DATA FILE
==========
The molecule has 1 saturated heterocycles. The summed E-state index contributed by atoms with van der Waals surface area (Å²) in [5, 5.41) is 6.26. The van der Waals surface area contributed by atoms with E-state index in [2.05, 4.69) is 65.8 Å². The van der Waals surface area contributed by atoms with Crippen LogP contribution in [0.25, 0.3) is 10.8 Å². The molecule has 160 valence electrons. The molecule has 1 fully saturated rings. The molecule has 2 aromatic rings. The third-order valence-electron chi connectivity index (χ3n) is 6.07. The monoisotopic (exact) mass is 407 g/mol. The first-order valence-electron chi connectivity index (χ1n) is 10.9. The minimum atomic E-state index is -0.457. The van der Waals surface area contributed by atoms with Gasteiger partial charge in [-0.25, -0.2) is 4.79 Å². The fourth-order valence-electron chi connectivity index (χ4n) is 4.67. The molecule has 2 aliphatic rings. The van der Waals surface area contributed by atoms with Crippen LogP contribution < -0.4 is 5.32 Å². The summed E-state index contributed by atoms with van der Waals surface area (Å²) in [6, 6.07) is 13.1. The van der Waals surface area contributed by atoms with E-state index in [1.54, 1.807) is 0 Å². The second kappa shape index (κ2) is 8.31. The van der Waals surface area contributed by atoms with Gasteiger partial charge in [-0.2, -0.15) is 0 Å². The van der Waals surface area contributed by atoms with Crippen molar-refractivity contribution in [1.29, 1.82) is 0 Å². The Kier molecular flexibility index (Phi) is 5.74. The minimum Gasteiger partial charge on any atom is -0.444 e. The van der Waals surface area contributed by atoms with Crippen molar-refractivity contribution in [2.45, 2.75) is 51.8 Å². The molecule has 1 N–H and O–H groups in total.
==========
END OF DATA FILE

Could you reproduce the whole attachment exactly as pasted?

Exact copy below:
The molecule has 1 saturated heterocycles. The summed E-state index contributed by atoms with van der Waals surface area (Å²) in [5, 5.41) is 6.26. The van der Waals surface area contributed by atoms with E-state index in [2.05, 4.69) is 65.8 Å². The van der Waals surface area contributed by atoms with Crippen LogP contribution in [0.25, 0.3) is 10.8 Å². The molecule has 160 valence electrons. The molecule has 1 fully saturated rings. The molecule has 2 aromatic rings. The third-order valence-electron chi connectivity index (χ3n) is 6.07. The monoisotopic (exact) mass is 407 g/mol. The first-order valence-electron chi connectivity index (χ1n) is 10.9. The minimum atomic E-state index is -0.457. The van der Waals surface area contributed by atoms with Gasteiger partial charge in [-0.25, -0.2) is 4.79 Å². The fourth-order valence-electron chi connectivity index (χ4n) is 4.67. The molecule has 2 aliphatic rings. The van der Waals surface area contributed by atoms with Crippen LogP contribution < -0.4 is 5.32 Å². The summed E-state index contributed by atoms with van der Waals surface area (Å²) in [6, 6.07) is 13.1. The van der Waals surface area contributed by atoms with E-state index in [1.54, 1.807) is 0 Å². The second kappa shape index (κ2) is 8.31. The van der Waals surface area contributed by atoms with Gasteiger partial charge in [-0.2, -0.15) is 0 Å². The van der Waals surface area contributed by atoms with Crippen molar-refractivity contribution in [1.29, 1.82) is 0 Å². The Kier molecular flexibility index (Phi) is 5.74. The minimum Gasteiger partial charge on any atom is -0.444 e. The van der Waals surface area contributed by atoms with Crippen molar-refractivity contribution in [2.45, 2.75) is 51.8 Å². The molecule has 1 N–H and O–H groups in total.